Similarly, American Airlines’ credit cards, like the Citi® / AAdvantage® Executive World Elite Mastercard®, (see rates and fees) earn just 1 Loyalty Point per dollar — that’s a long path to the 200,000 Loyalty Points required for Executive Platinum status.
But more importantly, if all your miles are tied to one airline currency, you limit yourself to that currency and risk facing unexpected decreases in mileage value. This occurred in May and June of 2023 when United abruptly raised award rates by more than 100% on certain routes without prior notice.
The solution? Transferable credit card rewards offer the flexibility to convert your rewards into points and miles across multiple hotel and airline loyalty programs, ensuring you can maximize the value of your rewards even if one program undergoes a devaluation. By accessing a wide range of partners, you can select the program that provides the highest value and perks rather than being restricted to a single program.
Here are a few of our favorite cards that earn transferable points:
Of course, that doesn’t mean you should entirely shun airline credit cards. These often come with elitelike perks such as free checked bags, priority boarding and even lounge access. They can also jump-start your path to qualifying for elite status. You’re just likely better off using one (or more) of the above cards for your everyday spending.
Partner-issued tickets can be a less expensive way to qualify
Sometimes, it can feel like a losing proposition to spend enough money to reach the required number of Delta Medallion Qualification Dollars, United Premier qualifying points or American Loyalty Points to earn elite status.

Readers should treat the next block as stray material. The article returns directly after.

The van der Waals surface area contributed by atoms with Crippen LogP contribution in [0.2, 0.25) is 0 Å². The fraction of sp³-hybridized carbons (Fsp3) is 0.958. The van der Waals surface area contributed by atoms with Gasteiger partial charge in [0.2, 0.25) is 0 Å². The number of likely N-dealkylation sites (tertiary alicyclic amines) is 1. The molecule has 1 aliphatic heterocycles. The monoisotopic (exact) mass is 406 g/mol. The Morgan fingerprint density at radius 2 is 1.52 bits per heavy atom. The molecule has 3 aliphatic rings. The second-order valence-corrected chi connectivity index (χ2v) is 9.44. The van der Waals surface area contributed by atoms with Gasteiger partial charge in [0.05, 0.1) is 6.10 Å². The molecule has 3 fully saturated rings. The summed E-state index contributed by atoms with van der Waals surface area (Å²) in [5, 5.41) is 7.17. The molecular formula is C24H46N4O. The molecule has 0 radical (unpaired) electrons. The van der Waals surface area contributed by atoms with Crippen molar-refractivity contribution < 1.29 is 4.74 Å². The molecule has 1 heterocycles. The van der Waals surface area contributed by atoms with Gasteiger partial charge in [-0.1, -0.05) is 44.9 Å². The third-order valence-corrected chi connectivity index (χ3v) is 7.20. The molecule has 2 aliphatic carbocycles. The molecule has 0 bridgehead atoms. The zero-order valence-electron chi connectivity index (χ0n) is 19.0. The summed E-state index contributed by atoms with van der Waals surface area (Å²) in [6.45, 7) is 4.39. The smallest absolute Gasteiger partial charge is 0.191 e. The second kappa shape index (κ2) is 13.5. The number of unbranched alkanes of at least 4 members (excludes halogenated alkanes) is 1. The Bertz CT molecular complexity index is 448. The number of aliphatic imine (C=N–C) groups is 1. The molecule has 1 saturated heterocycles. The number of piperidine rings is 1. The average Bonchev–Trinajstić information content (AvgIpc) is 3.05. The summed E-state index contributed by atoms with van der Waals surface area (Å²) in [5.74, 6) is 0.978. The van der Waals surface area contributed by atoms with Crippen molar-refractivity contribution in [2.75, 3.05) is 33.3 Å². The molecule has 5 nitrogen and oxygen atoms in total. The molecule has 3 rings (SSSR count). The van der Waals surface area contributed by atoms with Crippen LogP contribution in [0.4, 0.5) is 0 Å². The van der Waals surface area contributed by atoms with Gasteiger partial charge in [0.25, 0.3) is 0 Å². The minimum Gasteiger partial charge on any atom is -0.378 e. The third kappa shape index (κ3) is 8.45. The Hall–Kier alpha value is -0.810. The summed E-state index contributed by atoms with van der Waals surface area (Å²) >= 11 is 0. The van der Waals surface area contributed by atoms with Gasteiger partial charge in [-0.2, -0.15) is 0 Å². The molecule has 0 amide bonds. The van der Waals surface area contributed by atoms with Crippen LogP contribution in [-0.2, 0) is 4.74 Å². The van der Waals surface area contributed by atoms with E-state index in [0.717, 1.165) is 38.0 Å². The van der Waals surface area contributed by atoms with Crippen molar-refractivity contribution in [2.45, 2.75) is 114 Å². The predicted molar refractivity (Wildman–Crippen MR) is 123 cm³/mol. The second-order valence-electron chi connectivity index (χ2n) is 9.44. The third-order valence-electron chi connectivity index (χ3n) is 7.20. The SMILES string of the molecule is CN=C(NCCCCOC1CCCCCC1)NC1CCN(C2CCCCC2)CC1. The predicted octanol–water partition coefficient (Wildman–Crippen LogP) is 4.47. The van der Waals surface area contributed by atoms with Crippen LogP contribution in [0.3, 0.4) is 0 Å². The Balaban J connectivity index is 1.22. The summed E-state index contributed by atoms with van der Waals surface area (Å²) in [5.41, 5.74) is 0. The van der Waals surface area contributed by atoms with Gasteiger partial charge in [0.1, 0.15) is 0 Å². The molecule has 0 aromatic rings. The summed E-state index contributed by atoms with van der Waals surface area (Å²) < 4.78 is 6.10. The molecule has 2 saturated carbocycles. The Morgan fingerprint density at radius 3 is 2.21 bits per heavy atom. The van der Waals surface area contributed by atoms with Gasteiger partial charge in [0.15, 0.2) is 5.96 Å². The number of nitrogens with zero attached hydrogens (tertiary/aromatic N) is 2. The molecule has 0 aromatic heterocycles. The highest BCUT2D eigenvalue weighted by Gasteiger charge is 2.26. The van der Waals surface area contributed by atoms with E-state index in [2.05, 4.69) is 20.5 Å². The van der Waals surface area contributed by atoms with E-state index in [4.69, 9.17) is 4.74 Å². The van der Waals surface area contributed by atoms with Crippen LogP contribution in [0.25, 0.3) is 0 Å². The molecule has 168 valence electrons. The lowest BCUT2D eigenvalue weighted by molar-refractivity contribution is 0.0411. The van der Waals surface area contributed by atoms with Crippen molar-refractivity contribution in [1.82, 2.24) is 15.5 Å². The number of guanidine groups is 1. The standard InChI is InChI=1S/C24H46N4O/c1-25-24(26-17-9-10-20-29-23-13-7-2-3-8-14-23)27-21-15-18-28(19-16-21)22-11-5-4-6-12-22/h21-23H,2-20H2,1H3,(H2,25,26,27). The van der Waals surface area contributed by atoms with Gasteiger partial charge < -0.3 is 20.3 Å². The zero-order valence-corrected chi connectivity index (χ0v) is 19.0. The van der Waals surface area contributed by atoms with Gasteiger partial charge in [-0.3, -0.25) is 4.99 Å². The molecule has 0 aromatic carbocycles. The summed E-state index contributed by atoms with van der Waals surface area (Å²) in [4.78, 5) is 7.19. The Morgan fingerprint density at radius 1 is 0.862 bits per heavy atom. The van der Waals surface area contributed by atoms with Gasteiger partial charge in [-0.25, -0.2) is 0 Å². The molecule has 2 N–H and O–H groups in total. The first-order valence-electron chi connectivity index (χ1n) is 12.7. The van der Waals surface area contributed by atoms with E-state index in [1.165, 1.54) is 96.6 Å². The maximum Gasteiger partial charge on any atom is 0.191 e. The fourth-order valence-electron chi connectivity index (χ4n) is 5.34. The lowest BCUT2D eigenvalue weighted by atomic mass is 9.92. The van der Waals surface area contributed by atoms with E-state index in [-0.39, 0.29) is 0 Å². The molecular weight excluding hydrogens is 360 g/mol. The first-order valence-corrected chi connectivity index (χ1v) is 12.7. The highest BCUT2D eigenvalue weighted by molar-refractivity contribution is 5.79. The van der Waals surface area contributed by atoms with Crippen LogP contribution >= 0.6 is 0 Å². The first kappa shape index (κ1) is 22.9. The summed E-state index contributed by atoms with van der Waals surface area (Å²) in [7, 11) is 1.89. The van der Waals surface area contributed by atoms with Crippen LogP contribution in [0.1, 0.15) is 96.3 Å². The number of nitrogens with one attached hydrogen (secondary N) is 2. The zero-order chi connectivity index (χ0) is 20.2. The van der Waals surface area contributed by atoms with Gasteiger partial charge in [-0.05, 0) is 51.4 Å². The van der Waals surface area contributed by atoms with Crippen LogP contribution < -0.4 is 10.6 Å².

However, you can sometimes credit partner-issued tickets to your preferred airline and earn toward these metrics at a faster rate. That’s because you generally earn on the distance, fare class and partner that operates the flight instead of the price of the ticket. You can read more about this option in these stories:
If you want to earn airline status by crediting partner flights to your preferred program, you’re generally looking for an inexpensive fare, a long flight and a fare class that earns a generous amount of MQDs, PQPs or Loyalty Points.
Cross-airline status can make a big difference
A few weeks ago, I traveled on Alaska Airlines as an American Airlines elite member and was quite impressed with the benefits. Alaska provides eligible American elite members same-day flight changes, priority boarding and first-class upgrades.
With American, Delta and United status, you receive Oneworld, SkyTeam and Star Alliance status, respectively. That can be great for accessing lounges on qualifying international itineraries and receiving day-of-travel perks with partner carriers.
I think airline status is still a game changer with valuable perks like priority check-in and boarding, lounge access on some flights and access to extra-legroom seating. With airline status, you can also save money with complimentary checked luggage and various fee waivers.
Elite members also have dedicated customer service lines, giving them priority assistance in case of flight disruptions. This can make a notable difference in resolving issues, which can help make for a smoother journey.
Overall, airline elite status can reward loyalty and significantly enhance the journey for frequent travelers. However, it’s not the slam dunk it used to be. First-class upgrades can be infrequent, and the differences between mid- and top-tier elite status have narrowed in recent years. If you’re thinking about pursuing airline status in 2023 (or beyond), these considerations can help you make an informed decision.
See Bilt Mastercard rates and fees here.
See Bilt Mastercard rewards and benefits here.